CERN Releases 300TB of Large Hadron Collider Data Into Open Access ( 60

An anonymous reader writes: The European Organization for Nuclear Research, known as CERN, has released 300 terabytes of collider data to the public. "Once we've exhausted our exploration of the data, we see no reason not to make them available publicly," said Kati Lassila-Perini, a physicist who works on the Compact Muon Solenoid detector. "The benefits are numerous, from inspiring high school students to the training of the particle physicists of tomorrow. And personally, as CMS's data preservation coordinator, this is a crucial part of ensuring the long-term availability of our research data," she said in a news release accompanying the data. Much of the data is from 2011, and much of it is from protons colliding at 7 TeV (teraelectronvolts). The 300 terabytes of data includes both raw data from the detectors and "derived" datasets. CERN is providing tools to work with the data which is handy.

First Bionic Fingertip Implant Delivers Sensational Results ( 26

Zothecula writes: Dennis Aabo Sorensen may be missing a hand, but he nonetheless recently felt rough and smooth textures using a fingertip on that arm. The fingertip was electronic, and was surgically hard-wired to nerves in his upper arm. He is reportedly the first person in the world to recognize texture using a bionic fingertip connected to electrodes that were surgically implanted above his stump. The device was created by scientists from the Ecole polytechnique federale de Lausanne in Switzerland, and Italy's Scuola Superiore Sant'Anna research institute. While it was wired to Sorensen, a machine moved it across rough and smooth plastic surfaces. Sensors in the fingertip generated electrical signals as they deformed in response to the topography of those surfaces, and transmitted those signals to the nerves in a series of electrical spikes -- this was reportedly an imitation of the "language of the nervous system." He was able to differentiate between the two surfaces with an accuracy of 96 percent.
The Military

Israel Thwarts Attempt To Smuggle Commercial Drones Into Gaza 312

An anonymous reader writes: The Jerusalem Post reports that the Shin Bet intelligence agency recently foiled an attempt to smuggle commercial multicopter drones into Gaza, Israel authorities announced on Sunday. The inspectors stopped an Israeli truck carrying toys at the Kerem Shalom Crossing, where drones of various types and sizes carrying high quality cameras were found. Additional attempts to smuggle commercial drones were intercepted by the Shin Bet in recent weeks. The drones were earmarked for use by Hamas group in Gaza. Close inspection of released images reveal what seems to be a Syma X5 FPV quadcopter. Those toy-grade multirrotors have a onboard wifi camera. Once you've downloaded the streaming app to your phone you are able to connect the on board camera to your phone and use it to give you FPV footage.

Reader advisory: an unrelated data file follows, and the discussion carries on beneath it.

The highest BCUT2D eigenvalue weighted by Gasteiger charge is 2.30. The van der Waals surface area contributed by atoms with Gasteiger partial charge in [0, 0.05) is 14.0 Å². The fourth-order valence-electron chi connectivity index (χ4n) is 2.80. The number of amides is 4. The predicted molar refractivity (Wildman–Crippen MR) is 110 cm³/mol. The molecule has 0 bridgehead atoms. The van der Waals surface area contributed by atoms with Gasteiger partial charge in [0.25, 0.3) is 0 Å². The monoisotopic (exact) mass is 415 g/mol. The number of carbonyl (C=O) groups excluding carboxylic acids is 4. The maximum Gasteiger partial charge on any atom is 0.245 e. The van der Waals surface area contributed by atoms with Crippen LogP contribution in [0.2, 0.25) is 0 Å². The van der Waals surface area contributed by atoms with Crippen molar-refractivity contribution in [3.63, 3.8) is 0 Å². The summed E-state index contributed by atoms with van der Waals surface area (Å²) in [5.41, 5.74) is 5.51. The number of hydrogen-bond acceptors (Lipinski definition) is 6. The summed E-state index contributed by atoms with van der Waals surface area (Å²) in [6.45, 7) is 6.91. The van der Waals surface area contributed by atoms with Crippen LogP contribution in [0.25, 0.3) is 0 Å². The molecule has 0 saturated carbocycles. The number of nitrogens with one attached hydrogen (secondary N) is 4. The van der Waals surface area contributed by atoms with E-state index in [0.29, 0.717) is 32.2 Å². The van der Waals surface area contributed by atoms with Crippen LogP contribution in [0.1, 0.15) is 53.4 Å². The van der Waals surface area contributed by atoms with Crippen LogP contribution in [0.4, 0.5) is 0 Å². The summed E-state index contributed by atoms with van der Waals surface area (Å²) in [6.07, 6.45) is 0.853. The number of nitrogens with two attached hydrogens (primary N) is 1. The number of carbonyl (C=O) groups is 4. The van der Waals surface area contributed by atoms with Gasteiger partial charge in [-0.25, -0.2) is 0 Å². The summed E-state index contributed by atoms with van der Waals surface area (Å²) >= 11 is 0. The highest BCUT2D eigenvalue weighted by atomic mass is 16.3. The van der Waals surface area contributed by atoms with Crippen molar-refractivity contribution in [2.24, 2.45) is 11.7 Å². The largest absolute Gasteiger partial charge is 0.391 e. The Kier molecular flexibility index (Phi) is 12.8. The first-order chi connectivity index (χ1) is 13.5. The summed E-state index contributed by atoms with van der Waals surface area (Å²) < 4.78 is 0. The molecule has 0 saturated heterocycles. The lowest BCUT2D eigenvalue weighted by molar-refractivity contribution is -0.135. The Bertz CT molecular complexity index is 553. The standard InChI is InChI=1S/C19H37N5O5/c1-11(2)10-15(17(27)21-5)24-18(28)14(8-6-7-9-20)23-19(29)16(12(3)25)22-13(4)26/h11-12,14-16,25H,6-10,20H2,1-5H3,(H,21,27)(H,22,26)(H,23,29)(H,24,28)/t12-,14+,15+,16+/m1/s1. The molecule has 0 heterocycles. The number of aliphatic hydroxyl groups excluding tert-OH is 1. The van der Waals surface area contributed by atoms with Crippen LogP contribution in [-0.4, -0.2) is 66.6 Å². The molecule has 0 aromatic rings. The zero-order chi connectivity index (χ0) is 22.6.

The Courts

1st Circuit Injunction Re: TSA's New Mandatory AIT Search Rule Fully Briefed ( 122

saizai writes: I just filed my reply to the TSA's opposition to an emergency motion for preliminary injunction and temporary restraining order (PI/TRO) against the TSA's new policy that arbitrarily mandates some people to go through electronic strip search ("AIT"). Case website here (will be kept updated). Court order expected soon, though impossible to know for sure.

I've also released 3 FOIA docs (see 2015-12-30 update), which I submitted as exhibits:


Smallest Color Picture Ever Printed Fits Inside a Human Hair ( 52

Zothecula sends news about the tiniest color picture ever printed. Gizmag reports: "Scientists have created a picture that only fleas could truly appreciate. That's because the inkjet-printed image takes up an area no larger than the cross-section of a human hair. The picture of a few clownfish in their sea anemone home measures just 80 micrometers x 115 micrometers for a total area of 0.0092 square mm. Researchers from ETH Zurich University and the startup Scrona have been named the new holders of the Guinness World Record for the world's smallest inkjet color image, which they created using '3D Nanodrip' printing technology created at ETH Zurich."

How Long Until the Cyborg Olympics Are Better Than the Traditional Games? ( 60

the_newsbeagle writes: In October 2016, a stadium in Zurich will host the world's first cyborg Olympics. During this event, more officially called the Cybathlon, people with disabilities will use advanced technologies such as exoskeletons and powered prosthetic limbs to compete in the games. This article chronicles one team's training for the bicycle race, where the athletes will be people with paralyzed legs. The team is composed of the paralyzed biker who has an electrical stimulation system implanted in his body, and the engineers who built the gear that energizes his nerves and muscles.

Scientists Turn Gold Into Foam That's Nearly As Light As Air ( 70

Zothecula writes: Along with its use in jewelry, gold also has numerous applications in fields such as electronics and scientific research. It's a handy material, but – of course – it's also expensive. That's why researchers at ETH Zurich have developed a new way of making a small amount of gold go a long way. They've created a gold foam that looks much like solid gold, but is actually 98 parts air and two parts solid material (abstract). As an added bonus, the aerogel-type foam can also be made in non-gold colors such as dark red.

Pandora To Buy Rdio Assets For $75M In Cash ( 20